By Cynthia Cooper
What is a self-trimming horse?
They aren’t trained to use farrier tools on themselves that’s for sure!
A self-trimming horse is a barefoot horse that wears their hooves naturally, without the intervention of tools to maintain soundness and good hoof function.
All wild horses are self-trimming with their hooves varying according to the terrain they live in. From short, rounded, and extremely hard (on arid ground) to longer walls that break away easily (on wet ground), wild horses adapt to their environment.
I would love to have self-trimming horses. Here’s another domestic horse example in this video. And this page shows more self-maintaining hooves at Rockley Farm, a rehab centre in the UK.
Some of us do have self-trimming horses when we ride them barefoot on abrasive surfaces. Or if we are fortunate enough to have many acres of dry ground and miles of movement daily they will naturally self-trim.
But what about the un-ridden horse and those on softer ground, or smaller tracks? My horses fit this category and as I get older, my back complains about trimming 11 horses.
So I decided to work towards the self-trimming ideal by changing their environment and the way they live in it.
My inspiration came from a visit to Nic Barker’s Rockley Farm back in 2012 where I saw lovely gravel tracks and yards that allowed self-trimming during the rehab process.
I was impressed by how the horses shaped their own hooves to suit their conformation, quickly becoming sound.
So here’s how I changed things over time to achieve a certain degree of self-trimming.
Stage one – Tracks and central yard:
I’ve had my horses on a track system for over 15 years on 2 different properties. At times in the summer when the ground was very hard, they would self-trim for a while.
Their ‘resources’ of hay, water, and limited grazing are spaced as far apart as possible which provides more incentive for movement.
Now I’ve added a central yard to their track so I have a combined Equicentral and Paddock Paradise set-up.
This gives them more incentive to come into the yard for shelter, company, and mineral feeds each day, resulting in more movement overall.
Stage 2 – Extending hard surfaces:
To help with self-trimming I put in a 30m gravel lane from the gravel-surfaced yard (20m long) leading out to their main track.
They seem to be using it at least three times a day so that’s 6 trips along the lane and into the full length of the yard which equals at least 350m of walking on gravel.
And that’s not taking into account the moving around they do in the yard as they jostle to talk to the boys next door, use the salt lick, etc.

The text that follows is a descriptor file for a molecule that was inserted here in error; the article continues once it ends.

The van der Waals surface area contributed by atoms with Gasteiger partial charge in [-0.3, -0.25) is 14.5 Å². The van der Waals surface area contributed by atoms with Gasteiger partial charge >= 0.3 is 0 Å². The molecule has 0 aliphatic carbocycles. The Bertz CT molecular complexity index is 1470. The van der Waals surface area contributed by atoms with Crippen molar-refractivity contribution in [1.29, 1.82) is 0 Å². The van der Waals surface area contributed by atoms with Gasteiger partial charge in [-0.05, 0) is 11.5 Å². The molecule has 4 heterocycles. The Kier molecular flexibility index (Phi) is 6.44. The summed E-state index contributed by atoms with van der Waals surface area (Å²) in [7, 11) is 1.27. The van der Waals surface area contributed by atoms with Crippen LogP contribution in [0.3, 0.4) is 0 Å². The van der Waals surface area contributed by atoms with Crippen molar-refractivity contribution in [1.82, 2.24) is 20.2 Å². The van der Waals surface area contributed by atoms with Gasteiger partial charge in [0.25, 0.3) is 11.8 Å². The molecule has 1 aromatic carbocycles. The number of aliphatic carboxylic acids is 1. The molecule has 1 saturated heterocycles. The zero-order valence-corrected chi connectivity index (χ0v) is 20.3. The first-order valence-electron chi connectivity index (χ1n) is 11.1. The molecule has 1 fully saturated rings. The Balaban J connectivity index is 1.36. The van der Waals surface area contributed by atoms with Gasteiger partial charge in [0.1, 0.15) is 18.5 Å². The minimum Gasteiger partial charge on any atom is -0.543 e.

They have also worn dirt tracks within their grass track of 1km long, which assists in more hoof wear.
It cost me a day’s work to supervise and $1300 for the excavator and gravel to surface the lane.
Their self-trimming will be paid off in 7.5 months ($40 per trim at 6 weekly intervals for 7 horses) and save my back health in the process.
Step 3: – Adding more wear points:
I plan to add another 50m of surfaced gravel to reach the main gate of the track.
And then as I find more money, time and rocks I’ll add rock around the water trough and dam edges, and all gravel through the wetter sections of track and gateways.
Another method I may try in the future is to lay a rough concrete surface to the smaller holding yard areas. I saw an example of this working effectively for self-trimming in the UK on a small acreage. The concrete yard was where the horses are fed their buckets, groomed, and hang out for shelter so the movement on this surface naturally wore their hooves.
The only downside to concrete is it’s unforgiving nature so having free access for them to choose how long they stay on it is important.
Self-trimming hooves can look ugly – and that’s ok!
Depending on the type of terrain, hooves can chip and break off unevenly and this looks untidy.
Some will wear with flares and unusual angles and often that’s ok too.
The horse’s hoof will wear according to their conformation and unless the horse is under a year old, you can’t change that bone structure.
In fact, it can be detrimental to the horse’s soundness to trim the hoof to ‘perfection’.
Again Nic Barker has found that allowing unsound horses to wear their hooves to whatever shape works for them, brings back soundness, no matter how ugly the hooves look.
If you prefer to have your horse’s hooves looking tidy, one of the least invasive things you can do is use a Radius Rasp to smooth the hoof wall edge providing a bevel to reduce cracking.
While my horse’s hooves are not picture-perfect, they are functional and relatively healthy. I have faith they will improve as I can provide more abrasive areas for them to move over and stand on.
I hope this has given you some ideas for helping your horse maintain their own hooves as much as possible.
This article also appeared in The Horse’s Hoof magazine – Summer 2020 issue.